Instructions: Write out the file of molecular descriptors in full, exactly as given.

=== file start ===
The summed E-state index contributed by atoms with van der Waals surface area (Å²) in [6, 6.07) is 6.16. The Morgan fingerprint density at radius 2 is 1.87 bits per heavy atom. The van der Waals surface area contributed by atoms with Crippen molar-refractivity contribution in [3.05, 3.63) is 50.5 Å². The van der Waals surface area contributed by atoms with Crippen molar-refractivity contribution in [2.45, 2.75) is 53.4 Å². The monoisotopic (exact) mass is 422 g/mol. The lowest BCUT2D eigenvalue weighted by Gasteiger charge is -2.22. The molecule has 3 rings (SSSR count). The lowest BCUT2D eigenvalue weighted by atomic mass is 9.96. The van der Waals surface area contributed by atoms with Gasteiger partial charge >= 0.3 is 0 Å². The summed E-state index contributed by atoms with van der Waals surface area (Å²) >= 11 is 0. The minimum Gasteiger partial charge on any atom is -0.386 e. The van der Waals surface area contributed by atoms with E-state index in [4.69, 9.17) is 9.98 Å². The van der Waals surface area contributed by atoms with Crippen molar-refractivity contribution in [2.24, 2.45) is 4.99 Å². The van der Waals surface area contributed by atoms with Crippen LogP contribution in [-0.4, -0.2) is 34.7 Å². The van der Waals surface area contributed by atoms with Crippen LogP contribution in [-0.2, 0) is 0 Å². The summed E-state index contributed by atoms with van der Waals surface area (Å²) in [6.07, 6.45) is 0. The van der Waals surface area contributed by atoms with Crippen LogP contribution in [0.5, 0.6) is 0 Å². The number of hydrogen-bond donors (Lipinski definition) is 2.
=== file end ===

The summed E-state index contributed by atoms with van der Waals surface area (Å²) in [6, 6.07) is 6.16. The Morgan fingerprint density at radius 2 is 1.87 bits per heavy atom. The van der Waals surface area contributed by atoms with Crippen molar-refractivity contribution in [3.05, 3.63) is 50.5 Å². The van der Waals surface area contributed by atoms with Crippen molar-refractivity contribution in [2.45, 2.75) is 53.4 Å². The monoisotopic (exact) mass is 422 g/mol. The lowest BCUT2D eigenvalue weighted by Gasteiger charge is -2.22. The molecule has 3 rings (SSSR count). The lowest BCUT2D eigenvalue weighted by atomic mass is 9.96. The van der Waals surface area contributed by atoms with Gasteiger partial charge >= 0.3 is 0 Å². The summed E-state index contributed by atoms with van der Waals surface area (Å²) >= 11 is 0. The minimum Gasteiger partial charge on any atom is -0.386 e. The van der Waals surface area contributed by atoms with E-state index in [4.69, 9.17) is 9.98 Å². The van der Waals surface area contributed by atoms with Crippen molar-refractivity contribution in [2.24, 2.45) is 4.99 Å². The van der Waals surface area contributed by atoms with Crippen LogP contribution in [-0.4, -0.2) is 34.7 Å². The van der Waals surface area contributed by atoms with Crippen LogP contribution in [-0.2, 0) is 0 Å². The summed E-state index contributed by atoms with van der Waals surface area (Å²) in [6.07, 6.45) is 0. The van der Waals surface area contributed by atoms with Crippen LogP contribution in [0.5, 0.6) is 0 Å². The number of hydrogen-bond donors (Lipinski definition) is 2.